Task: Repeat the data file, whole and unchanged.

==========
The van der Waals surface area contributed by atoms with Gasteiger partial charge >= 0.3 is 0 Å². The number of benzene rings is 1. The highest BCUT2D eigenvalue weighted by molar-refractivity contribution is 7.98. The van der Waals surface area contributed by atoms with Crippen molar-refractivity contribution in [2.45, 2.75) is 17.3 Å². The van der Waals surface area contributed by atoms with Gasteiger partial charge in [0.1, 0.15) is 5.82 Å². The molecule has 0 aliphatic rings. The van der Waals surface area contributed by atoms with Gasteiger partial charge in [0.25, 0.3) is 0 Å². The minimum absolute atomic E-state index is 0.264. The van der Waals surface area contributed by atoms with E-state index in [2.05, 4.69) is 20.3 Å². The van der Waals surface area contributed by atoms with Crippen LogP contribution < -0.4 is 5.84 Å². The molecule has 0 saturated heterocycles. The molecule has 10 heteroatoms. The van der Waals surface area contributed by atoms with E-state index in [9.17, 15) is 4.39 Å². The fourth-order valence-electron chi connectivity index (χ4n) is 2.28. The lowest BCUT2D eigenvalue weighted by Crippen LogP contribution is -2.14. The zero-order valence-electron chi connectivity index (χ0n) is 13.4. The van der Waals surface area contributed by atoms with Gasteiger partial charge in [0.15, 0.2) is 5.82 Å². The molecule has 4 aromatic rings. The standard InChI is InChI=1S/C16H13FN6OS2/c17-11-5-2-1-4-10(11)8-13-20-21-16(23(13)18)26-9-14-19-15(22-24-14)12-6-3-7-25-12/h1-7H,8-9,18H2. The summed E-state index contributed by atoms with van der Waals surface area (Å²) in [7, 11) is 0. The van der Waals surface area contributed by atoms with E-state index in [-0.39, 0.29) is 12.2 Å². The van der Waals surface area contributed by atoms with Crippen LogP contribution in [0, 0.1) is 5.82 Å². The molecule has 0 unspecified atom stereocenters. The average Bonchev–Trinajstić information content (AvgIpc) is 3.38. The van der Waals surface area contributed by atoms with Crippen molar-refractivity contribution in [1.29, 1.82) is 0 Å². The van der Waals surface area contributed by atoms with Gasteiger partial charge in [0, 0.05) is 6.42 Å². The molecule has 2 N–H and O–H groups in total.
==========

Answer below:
The van der Waals surface area contributed by atoms with Gasteiger partial charge >= 0.3 is 0 Å². The number of benzene rings is 1. The highest BCUT2D eigenvalue weighted by molar-refractivity contribution is 7.98. The van der Waals surface area contributed by atoms with Crippen molar-refractivity contribution in [2.45, 2.75) is 17.3 Å². The van der Waals surface area contributed by atoms with Gasteiger partial charge in [0.1, 0.15) is 5.82 Å². The molecule has 0 aliphatic rings. The van der Waals surface area contributed by atoms with Gasteiger partial charge in [0.25, 0.3) is 0 Å². The minimum absolute atomic E-state index is 0.264. The van der Waals surface area contributed by atoms with E-state index in [2.05, 4.69) is 20.3 Å². The van der Waals surface area contributed by atoms with Crippen LogP contribution < -0.4 is 5.84 Å². The molecule has 0 saturated heterocycles. The molecule has 10 heteroatoms. The van der Waals surface area contributed by atoms with E-state index in [9.17, 15) is 4.39 Å². The fourth-order valence-electron chi connectivity index (χ4n) is 2.28. The lowest BCUT2D eigenvalue weighted by Crippen LogP contribution is -2.14. The zero-order valence-electron chi connectivity index (χ0n) is 13.4. The van der Waals surface area contributed by atoms with Gasteiger partial charge in [0.15, 0.2) is 5.82 Å². The molecule has 4 aromatic rings. The standard InChI is InChI=1S/C16H13FN6OS2/c17-11-5-2-1-4-10(11)8-13-20-21-16(23(13)18)26-9-14-19-15(22-24-14)12-6-3-7-25-12/h1-7H,8-9,18H2. The summed E-state index contributed by atoms with van der Waals surface area (Å²) in [7, 11) is 0. The van der Waals surface area contributed by atoms with E-state index in [-0.39, 0.29) is 12.2 Å². The van der Waals surface area contributed by atoms with Crippen LogP contribution in [0, 0.1) is 5.82 Å². The molecule has 0 unspecified atom stereocenters. The average Bonchev–Trinajstić information content (AvgIpc) is 3.38. The van der Waals surface area contributed by atoms with Crippen molar-refractivity contribution in [1.29, 1.82) is 0 Å². The van der Waals surface area contributed by atoms with Gasteiger partial charge in [0, 0.05) is 6.42 Å². The molecule has 2 N–H and O–H groups in total.